This is just a very short post. the truth about self rinsing coil cleaners. But first, a few questions.
- How do they work?
- Are they safe?
- Do they work well?
To tackle these questions, let’s first recap what you should know about your HVAC coils. Any air conditioning system has two sets of coils. The evaporator coil and the condensing coils. these coils help refrigerant absorb heat and expel heat during it’s compression cycle. It’s this coil action that helps cool air, making your conditioner work. During this action however, a lot of condensation can occur on the evaporator coil, creating prime grounds for dirt, bacteria, mold and mildew to occur. Additionally, dirt and grime get “stuck” on coils that are wet too. (bonus tip: This is where your filters play such an important role) This is primarily where the coil cleaning is focused.
Now, back to “self rinsing” coil cleaners.
1. How do they work? These are marketed as simple spray on and leave coil cleaners. The self rinsing theory comes in that when the evaporator is producing condensate it will clean off the spray that you have put on. Well, what happens if the system isn’t on? What happens if the humidity is really low and there’s limited condensation? What happens if you clean coils in your “swing” seasons? All very good questions.
2. Are they safe? The truth is this. You generally clean coils in swings season where you don’t need to actually use your AC. Spring, fall, winter etc. During these times the system will remain off for a long period of time, and therefore have no ability to condensate and rinse off the coils. Many coil cleaners out there are made with acids or caustic alkalines. This is done so that they actually etch the coils to make it appear to be clean and “shiny”. Well, what else do you think it does? Correct. By eating away the coil it can cause leaks and cause your system to fail. So, is it safe? Not really unless you actually flush it away manually.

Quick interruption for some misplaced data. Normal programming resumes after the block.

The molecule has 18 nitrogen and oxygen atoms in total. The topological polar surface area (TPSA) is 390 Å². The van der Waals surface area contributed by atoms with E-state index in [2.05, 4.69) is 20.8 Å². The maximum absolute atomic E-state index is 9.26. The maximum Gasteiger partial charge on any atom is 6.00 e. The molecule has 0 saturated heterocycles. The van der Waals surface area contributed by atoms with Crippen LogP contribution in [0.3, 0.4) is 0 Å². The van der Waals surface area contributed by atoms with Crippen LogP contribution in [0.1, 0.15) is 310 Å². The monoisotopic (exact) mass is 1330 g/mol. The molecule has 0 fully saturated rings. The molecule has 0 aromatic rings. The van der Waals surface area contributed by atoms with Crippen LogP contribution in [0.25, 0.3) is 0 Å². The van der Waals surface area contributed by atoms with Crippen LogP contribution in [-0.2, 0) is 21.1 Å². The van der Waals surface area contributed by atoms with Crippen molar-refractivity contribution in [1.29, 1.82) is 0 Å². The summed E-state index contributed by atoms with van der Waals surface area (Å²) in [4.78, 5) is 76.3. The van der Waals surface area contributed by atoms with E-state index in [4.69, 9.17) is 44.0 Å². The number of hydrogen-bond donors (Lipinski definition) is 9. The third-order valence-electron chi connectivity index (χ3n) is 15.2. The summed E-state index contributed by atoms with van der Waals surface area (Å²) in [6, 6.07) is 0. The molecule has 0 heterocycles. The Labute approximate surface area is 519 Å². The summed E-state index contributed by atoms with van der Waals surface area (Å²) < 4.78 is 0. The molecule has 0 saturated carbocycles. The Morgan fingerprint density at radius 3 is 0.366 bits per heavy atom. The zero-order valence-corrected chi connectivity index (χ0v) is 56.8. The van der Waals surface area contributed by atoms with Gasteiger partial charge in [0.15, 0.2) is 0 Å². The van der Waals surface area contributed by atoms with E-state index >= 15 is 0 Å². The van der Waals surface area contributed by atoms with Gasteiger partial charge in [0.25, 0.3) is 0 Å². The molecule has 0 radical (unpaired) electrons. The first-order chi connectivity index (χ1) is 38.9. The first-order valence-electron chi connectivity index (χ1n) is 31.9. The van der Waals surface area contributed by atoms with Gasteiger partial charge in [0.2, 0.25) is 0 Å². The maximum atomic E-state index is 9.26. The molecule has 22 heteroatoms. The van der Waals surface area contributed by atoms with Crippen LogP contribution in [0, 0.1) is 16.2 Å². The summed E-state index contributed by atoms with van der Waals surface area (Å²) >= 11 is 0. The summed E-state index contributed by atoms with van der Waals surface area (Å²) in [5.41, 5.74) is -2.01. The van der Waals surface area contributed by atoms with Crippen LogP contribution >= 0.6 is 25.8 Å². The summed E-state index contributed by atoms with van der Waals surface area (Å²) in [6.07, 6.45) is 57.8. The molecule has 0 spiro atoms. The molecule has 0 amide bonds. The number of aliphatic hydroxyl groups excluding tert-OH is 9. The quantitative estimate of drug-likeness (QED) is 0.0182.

3. Do they really work? Will they make your coils shiny? Sure. Will they end up ruing your coils. Good chance they will due to the harsh chemicals used, and then left on the coil, to eat away at the metals (copper, aluminum, etc). Also, remember how I mentioned that the coils get a lot of mold, bacteria etc on them? Well, the foaming action or simply penetrating force of many of these coil cleaners doesn’t have the power to get through the coils and clean them thoroughly. For that you really need a specialized coil washing system or at a minimum a stronger pump sprayer.
The bottom line is this. If you are going to use a self rinsing coil cleaner, then use some sort of a spray to clean it off after about 5 minutes otherwise you can seriously damage your coils. Alternately, use a pressurized coil cleaning system to clean your coils with much less cleaner.